2013. 59 p.
Adukia, Anjali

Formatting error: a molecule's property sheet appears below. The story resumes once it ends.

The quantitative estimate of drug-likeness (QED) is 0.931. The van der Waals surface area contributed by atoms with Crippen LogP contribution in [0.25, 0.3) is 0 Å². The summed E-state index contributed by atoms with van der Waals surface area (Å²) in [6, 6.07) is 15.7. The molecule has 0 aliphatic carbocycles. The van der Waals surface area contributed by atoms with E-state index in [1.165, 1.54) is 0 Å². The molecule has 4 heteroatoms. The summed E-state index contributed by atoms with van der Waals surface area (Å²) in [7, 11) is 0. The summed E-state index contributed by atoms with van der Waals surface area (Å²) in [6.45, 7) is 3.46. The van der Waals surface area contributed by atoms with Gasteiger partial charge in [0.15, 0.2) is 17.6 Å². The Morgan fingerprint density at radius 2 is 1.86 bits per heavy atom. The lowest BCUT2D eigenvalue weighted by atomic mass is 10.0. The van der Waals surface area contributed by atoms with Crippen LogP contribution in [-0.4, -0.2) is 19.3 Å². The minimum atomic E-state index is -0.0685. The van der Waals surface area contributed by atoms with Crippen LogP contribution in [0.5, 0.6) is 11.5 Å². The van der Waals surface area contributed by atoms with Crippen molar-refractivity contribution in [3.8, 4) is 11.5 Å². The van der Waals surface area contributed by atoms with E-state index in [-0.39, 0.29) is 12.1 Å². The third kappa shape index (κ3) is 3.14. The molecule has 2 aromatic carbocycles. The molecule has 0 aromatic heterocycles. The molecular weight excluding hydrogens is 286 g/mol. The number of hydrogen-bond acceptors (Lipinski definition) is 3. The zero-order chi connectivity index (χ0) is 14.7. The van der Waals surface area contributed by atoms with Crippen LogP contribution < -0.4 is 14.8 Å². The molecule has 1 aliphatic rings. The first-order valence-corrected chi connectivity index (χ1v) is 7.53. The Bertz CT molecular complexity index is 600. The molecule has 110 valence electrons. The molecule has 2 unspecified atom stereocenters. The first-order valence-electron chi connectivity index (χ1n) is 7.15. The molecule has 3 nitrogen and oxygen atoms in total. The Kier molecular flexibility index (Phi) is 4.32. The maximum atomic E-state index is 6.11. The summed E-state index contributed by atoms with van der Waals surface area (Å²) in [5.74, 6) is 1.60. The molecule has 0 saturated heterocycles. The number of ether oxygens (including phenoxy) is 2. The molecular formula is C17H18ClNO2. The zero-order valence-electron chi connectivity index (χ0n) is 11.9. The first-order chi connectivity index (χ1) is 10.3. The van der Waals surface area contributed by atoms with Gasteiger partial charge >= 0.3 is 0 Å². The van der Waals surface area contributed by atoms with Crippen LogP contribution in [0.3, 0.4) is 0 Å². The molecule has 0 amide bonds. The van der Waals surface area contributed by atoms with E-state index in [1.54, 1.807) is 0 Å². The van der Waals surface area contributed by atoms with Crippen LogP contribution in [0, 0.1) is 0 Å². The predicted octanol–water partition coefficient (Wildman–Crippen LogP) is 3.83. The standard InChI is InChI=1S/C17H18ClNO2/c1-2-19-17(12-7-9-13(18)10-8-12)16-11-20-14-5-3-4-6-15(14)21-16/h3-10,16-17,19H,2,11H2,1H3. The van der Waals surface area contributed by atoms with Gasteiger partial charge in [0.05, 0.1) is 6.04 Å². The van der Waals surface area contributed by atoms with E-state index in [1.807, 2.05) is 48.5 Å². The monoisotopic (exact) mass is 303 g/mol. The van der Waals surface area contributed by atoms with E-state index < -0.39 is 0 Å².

One in five children worldwide does not complete upper-primary school, with particularly high drop-out rates among pubescent-age girls that may limit economic opportunities and perpetuate gender inequality. This paper tests whether educational attainment is stymied by endemically inadequate school sanitation that threatens children's health, privacy, and safety. Using annual school-level data from India, disaggregated by student sex and grade, I compare schools that receive latrines during a national school-latrine construction initiative to similar schools using a differences-in-differences empirical methodology. I estimate that latrine construction increases enrollment of all students. At younger ages, girls and boys both benefit substantially from a latrine, regardless of whether it is unisex or sex-specific; at older ages, however, separate latrines become crucial. Pubescent-age girls do not benefit from unisex latrines, and their enrollment increases substantially after the construction of a female-only latrine. These effects persist at least three years after construction, in contrast to the impact of many educational interventions that fade over time. Investments in school sanitation support education of pubescent-age girls, yet the narrow focus on menstruation should be expanded to reflect the importance of health, safety, and privacy for pubescent-age boys and younger children as well.
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